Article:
It is also important to watch children for signs of depression. Clinical depression affects 2% of young children and 6% of all adolescents each year (Birmaher, 1998). Children sometimes show signs of depression differently than adults, and may act it out in their behavior more. They may be irritable, have an explosive temper, complain of lots of physical symptoms for which the doctor can find no medical cause, withdraw or lose interest in fun activities, talk about dying or hurting themselves or others, put themselves down, or just seem very sad and hopeless. In adolescents, starting to smoke or drug and alcohol use can be a symptom of depression. It is helpful to have your child evaluated by a mental health professional if he/she shows these symptoms.
If you are experiencing a clinical depression, the most important thing you can do to help your children is to take care of yourself. If you are on medications for your depression, take them consistently. Follow through on counseling and medical appointments even when you don't feel like it. Try to exercise and eat a healthy balanced diet. Don't use alcohol and drugs as a way of coping. And take breaks from your children to do something fun and relaxing for you. Remember, you are the most important person in your child's life and he/she needs you!
Beth Andrews, LCSW, is a clinical social worker in Colorado. Her interactive book, Why Are You So Sad?: A Child's Book About Parental Depression, is designed to explain parental depression to children and help them cope with their feelings and reactions. It is available through Magination Press (800-374-2721). For more information or to schedule a speaking engagement, contact Ms. Andrews at BACOLO@comcast.net.
Beardslee, W.R., Versage, E.M., Gladstone, T.G. (1998). Children of affectively ill parents: A review of the past 10 years. Journal of the American Academy of Child and Adolescent Psychiatry, 37 (11), 1134-1141.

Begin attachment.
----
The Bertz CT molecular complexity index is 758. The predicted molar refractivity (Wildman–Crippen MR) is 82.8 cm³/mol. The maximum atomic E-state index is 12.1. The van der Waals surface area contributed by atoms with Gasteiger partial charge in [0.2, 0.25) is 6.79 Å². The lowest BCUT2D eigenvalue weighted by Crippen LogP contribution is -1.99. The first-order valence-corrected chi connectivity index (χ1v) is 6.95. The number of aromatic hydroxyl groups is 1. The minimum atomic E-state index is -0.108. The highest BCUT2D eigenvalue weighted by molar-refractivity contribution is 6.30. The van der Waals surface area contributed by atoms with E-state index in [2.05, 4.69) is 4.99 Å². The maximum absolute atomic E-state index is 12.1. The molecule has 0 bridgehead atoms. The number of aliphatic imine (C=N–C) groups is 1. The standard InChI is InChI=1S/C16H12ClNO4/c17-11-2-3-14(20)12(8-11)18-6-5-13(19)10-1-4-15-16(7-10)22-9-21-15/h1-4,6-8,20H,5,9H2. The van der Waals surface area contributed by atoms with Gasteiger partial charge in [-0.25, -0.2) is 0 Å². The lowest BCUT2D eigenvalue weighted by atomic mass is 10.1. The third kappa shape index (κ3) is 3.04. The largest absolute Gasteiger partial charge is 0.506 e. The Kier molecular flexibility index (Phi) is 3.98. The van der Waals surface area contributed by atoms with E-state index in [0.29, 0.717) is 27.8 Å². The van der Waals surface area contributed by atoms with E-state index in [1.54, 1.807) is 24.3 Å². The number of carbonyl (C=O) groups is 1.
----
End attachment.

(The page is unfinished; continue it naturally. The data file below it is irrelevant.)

Birmaher, and Axelson (1998). Depressive disorders in children and adolescents. In Gale Encyclopaedia of Childhood and Adolescence. Kagan, J., editor. Farmington Hills, MI.: Gale Group.
Downey, G., and Coyne, J.C. (1990). Children of depressed parents: An integrative review. Psychological Bulletin, 108, 50-76.
Hammen, C., Adrian, C., and Hiroto, D. (1988). A longitudinal test of the attributional vulnerability model in children at risk for depression. British Journal of Clinical Psychology, 27, 37-46.
Hendrick, V., Daly, K. (2000). Parental Mental Illness. UCLA Center for Healthier Children, Families, and Communities. Part of the "Building Community Systems for Young Children" report series.
Jaenicke, C., Hammen, C., Zupan, B., Hiroto, D., Gordon, D., Adrian, C., Burge, D. (1987). Cognitive vulnerability in children at risk for depression. Journal of Abnormal Child Psychology, 15, 559-572.
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Radke-Yarrow, M. (1998). Children of Depressed Mothers. Cambridge, England: University of Cambridge Press.
Sharp, D., Hay, D.F., Pawlby, S., Schmucker, G., Allen, H., Kuman, R. (1995). The impact of postnatal depression on boys' intellectual development. Journal of Child Psychology and Psychiatry and Allied Disciplines, 36, 1315-1336.